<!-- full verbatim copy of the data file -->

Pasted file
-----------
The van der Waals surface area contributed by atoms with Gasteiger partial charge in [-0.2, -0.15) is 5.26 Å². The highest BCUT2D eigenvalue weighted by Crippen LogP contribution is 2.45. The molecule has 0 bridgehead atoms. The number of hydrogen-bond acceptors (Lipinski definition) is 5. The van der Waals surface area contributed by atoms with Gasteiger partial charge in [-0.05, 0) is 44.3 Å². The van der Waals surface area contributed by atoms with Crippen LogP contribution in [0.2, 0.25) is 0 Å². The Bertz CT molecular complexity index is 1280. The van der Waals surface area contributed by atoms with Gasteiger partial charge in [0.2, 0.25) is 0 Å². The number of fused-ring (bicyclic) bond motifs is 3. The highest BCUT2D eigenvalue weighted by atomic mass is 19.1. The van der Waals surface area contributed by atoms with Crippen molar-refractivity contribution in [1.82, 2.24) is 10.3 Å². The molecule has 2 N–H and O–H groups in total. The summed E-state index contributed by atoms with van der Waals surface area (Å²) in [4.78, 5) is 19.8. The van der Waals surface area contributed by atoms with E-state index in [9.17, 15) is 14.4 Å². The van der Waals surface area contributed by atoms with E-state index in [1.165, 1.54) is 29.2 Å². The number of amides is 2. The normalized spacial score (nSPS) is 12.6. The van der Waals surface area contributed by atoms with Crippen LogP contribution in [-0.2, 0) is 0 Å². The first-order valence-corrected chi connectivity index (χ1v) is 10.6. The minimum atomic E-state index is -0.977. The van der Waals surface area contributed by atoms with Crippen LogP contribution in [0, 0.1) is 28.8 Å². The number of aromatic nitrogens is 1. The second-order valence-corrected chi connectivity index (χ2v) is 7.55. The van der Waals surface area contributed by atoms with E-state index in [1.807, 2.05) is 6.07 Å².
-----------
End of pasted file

The van der Waals surface area contributed by atoms with Gasteiger partial charge in [-0.2, -0.15) is 5.26 Å². The highest BCUT2D eigenvalue weighted by Crippen LogP contribution is 2.45. The molecule has 0 bridgehead atoms. The number of hydrogen-bond acceptors (Lipinski definition) is 5. The van der Waals surface area contributed by atoms with Gasteiger partial charge in [-0.05, 0) is 44.3 Å². The van der Waals surface area contributed by atoms with Crippen LogP contribution in [0.2, 0.25) is 0 Å². The Bertz CT molecular complexity index is 1280. The van der Waals surface area contributed by atoms with Gasteiger partial charge in [0.2, 0.25) is 0 Å². The number of fused-ring (bicyclic) bond motifs is 3. The highest BCUT2D eigenvalue weighted by atomic mass is 19.1. The van der Waals surface area contributed by atoms with Crippen molar-refractivity contribution in [1.82, 2.24) is 10.3 Å². The molecule has 2 N–H and O–H groups in total. The summed E-state index contributed by atoms with van der Waals surface area (Å²) in [4.78, 5) is 19.8. The van der Waals surface area contributed by atoms with E-state index in [9.17, 15) is 14.4 Å². The van der Waals surface area contributed by atoms with E-state index in [1.165, 1.54) is 29.2 Å². The number of amides is 2. The normalized spacial score (nSPS) is 12.6. The van der Waals surface area contributed by atoms with Crippen LogP contribution in [-0.2, 0) is 0 Å². The first-order valence-corrected chi connectivity index (χ1v) is 10.6. The minimum atomic E-state index is -0.977. The van der Waals surface area contributed by atoms with Crippen LogP contribution in [0, 0.1) is 28.8 Å². The number of aromatic nitrogens is 1. The second-order valence-corrected chi connectivity index (χ2v) is 7.55. The van der Waals surface area contributed by atoms with E-state index in [1.807, 2.05) is 6.07 Å².